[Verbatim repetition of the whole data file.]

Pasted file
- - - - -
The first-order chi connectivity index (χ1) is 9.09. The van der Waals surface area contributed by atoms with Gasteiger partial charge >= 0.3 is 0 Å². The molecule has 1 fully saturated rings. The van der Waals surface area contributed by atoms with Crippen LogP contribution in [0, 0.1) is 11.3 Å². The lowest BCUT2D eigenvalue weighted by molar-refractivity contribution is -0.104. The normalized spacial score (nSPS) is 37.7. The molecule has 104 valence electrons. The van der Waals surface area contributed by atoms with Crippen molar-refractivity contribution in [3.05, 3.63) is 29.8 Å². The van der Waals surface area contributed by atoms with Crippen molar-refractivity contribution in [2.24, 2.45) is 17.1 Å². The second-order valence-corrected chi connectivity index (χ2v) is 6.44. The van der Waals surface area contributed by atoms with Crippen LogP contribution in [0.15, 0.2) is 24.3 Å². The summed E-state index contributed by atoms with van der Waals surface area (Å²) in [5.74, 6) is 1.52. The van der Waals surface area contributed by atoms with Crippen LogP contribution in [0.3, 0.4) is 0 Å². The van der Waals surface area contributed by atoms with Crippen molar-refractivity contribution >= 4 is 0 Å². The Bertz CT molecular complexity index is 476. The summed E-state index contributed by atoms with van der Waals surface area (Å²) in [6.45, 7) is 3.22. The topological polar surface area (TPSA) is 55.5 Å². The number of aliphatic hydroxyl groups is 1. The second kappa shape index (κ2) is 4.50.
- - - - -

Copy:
The first-order chi connectivity index (χ1) is 9.09. The van der Waals surface area contributed by atoms with Gasteiger partial charge >= 0.3 is 0 Å². The molecule has 1 fully saturated rings. The van der Waals surface area contributed by atoms with Crippen LogP contribution in [0, 0.1) is 11.3 Å². The lowest BCUT2D eigenvalue weighted by molar-refractivity contribution is -0.104. The normalized spacial score (nSPS) is 37.7. The molecule has 104 valence electrons. The van der Waals surface area contributed by atoms with Crippen molar-refractivity contribution in [3.05, 3.63) is 29.8 Å². The van der Waals surface area contributed by atoms with Crippen molar-refractivity contribution in [2.24, 2.45) is 17.1 Å². The second-order valence-corrected chi connectivity index (χ2v) is 6.44. The van der Waals surface area contributed by atoms with Crippen LogP contribution in [0.15, 0.2) is 24.3 Å². The summed E-state index contributed by atoms with van der Waals surface area (Å²) in [5.74, 6) is 1.52. The van der Waals surface area contributed by atoms with Crippen LogP contribution in [0.3, 0.4) is 0 Å². The van der Waals surface area contributed by atoms with Crippen molar-refractivity contribution >= 4 is 0 Å². The Bertz CT molecular complexity index is 476. The summed E-state index contributed by atoms with van der Waals surface area (Å²) in [6.45, 7) is 3.22. The topological polar surface area (TPSA) is 55.5 Å². The number of aliphatic hydroxyl groups is 1. The second kappa shape index (κ2) is 4.50.